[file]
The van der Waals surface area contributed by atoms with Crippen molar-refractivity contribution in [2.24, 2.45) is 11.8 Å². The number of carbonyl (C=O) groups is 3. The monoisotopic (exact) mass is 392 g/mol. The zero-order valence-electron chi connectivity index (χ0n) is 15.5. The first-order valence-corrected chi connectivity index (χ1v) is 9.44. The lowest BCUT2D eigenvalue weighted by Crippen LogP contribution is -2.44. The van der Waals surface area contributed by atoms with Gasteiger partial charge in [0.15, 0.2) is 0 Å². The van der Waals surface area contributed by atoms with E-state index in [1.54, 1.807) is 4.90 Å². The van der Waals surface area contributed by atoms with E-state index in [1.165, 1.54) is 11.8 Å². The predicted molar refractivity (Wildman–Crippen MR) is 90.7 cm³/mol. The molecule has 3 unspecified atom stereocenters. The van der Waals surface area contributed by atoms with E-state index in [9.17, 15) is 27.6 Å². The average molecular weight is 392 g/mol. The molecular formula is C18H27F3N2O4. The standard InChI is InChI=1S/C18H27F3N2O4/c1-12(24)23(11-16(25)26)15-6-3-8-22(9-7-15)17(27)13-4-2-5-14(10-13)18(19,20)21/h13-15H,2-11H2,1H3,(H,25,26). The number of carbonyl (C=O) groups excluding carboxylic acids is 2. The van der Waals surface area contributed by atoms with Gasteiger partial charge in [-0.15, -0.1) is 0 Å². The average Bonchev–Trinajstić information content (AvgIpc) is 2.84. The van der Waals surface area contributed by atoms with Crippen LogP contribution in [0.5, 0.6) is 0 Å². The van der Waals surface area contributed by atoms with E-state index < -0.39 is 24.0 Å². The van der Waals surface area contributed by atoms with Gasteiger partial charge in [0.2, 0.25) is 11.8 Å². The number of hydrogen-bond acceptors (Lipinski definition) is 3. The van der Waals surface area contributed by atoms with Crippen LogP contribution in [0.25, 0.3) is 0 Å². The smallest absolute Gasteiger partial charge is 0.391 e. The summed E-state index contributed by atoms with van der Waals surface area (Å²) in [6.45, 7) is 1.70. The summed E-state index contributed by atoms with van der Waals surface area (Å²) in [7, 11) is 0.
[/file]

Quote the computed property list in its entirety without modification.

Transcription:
The van der Waals surface area contributed by atoms with Crippen molar-refractivity contribution in [2.24, 2.45) is 11.8 Å². The number of carbonyl (C=O) groups is 3. The monoisotopic (exact) mass is 392 g/mol. The zero-order valence-electron chi connectivity index (χ0n) is 15.5. The first-order valence-corrected chi connectivity index (χ1v) is 9.44. The lowest BCUT2D eigenvalue weighted by Crippen LogP contribution is -2.44. The van der Waals surface area contributed by atoms with Gasteiger partial charge in [0.15, 0.2) is 0 Å². The van der Waals surface area contributed by atoms with E-state index in [1.54, 1.807) is 4.90 Å². The van der Waals surface area contributed by atoms with E-state index in [1.165, 1.54) is 11.8 Å². The predicted molar refractivity (Wildman–Crippen MR) is 90.7 cm³/mol. The molecule has 3 unspecified atom stereocenters. The van der Waals surface area contributed by atoms with E-state index in [9.17, 15) is 27.6 Å². The average molecular weight is 392 g/mol. The molecular formula is C18H27F3N2O4. The standard InChI is InChI=1S/C18H27F3N2O4/c1-12(24)23(11-16(25)26)15-6-3-8-22(9-7-15)17(27)13-4-2-5-14(10-13)18(19,20)21/h13-15H,2-11H2,1H3,(H,25,26). The number of carbonyl (C=O) groups excluding carboxylic acids is 2. The van der Waals surface area contributed by atoms with Gasteiger partial charge in [-0.15, -0.1) is 0 Å². The average Bonchev–Trinajstić information content (AvgIpc) is 2.84. The van der Waals surface area contributed by atoms with Crippen LogP contribution in [0.5, 0.6) is 0 Å². The van der Waals surface area contributed by atoms with E-state index < -0.39 is 24.0 Å². The van der Waals surface area contributed by atoms with Gasteiger partial charge in [0.2, 0.25) is 11.8 Å². The number of hydrogen-bond acceptors (Lipinski definition) is 3. The van der Waals surface area contributed by atoms with Crippen LogP contribution in [0.25, 0.3) is 0 Å². The smallest absolute Gasteiger partial charge is 0.391 e. The summed E-state index contributed by atoms with van der Waals surface area (Å²) in [6.45, 7) is 1.70. The summed E-state index contributed by atoms with van der Waals surface area (Å²) in [7, 11) is 0.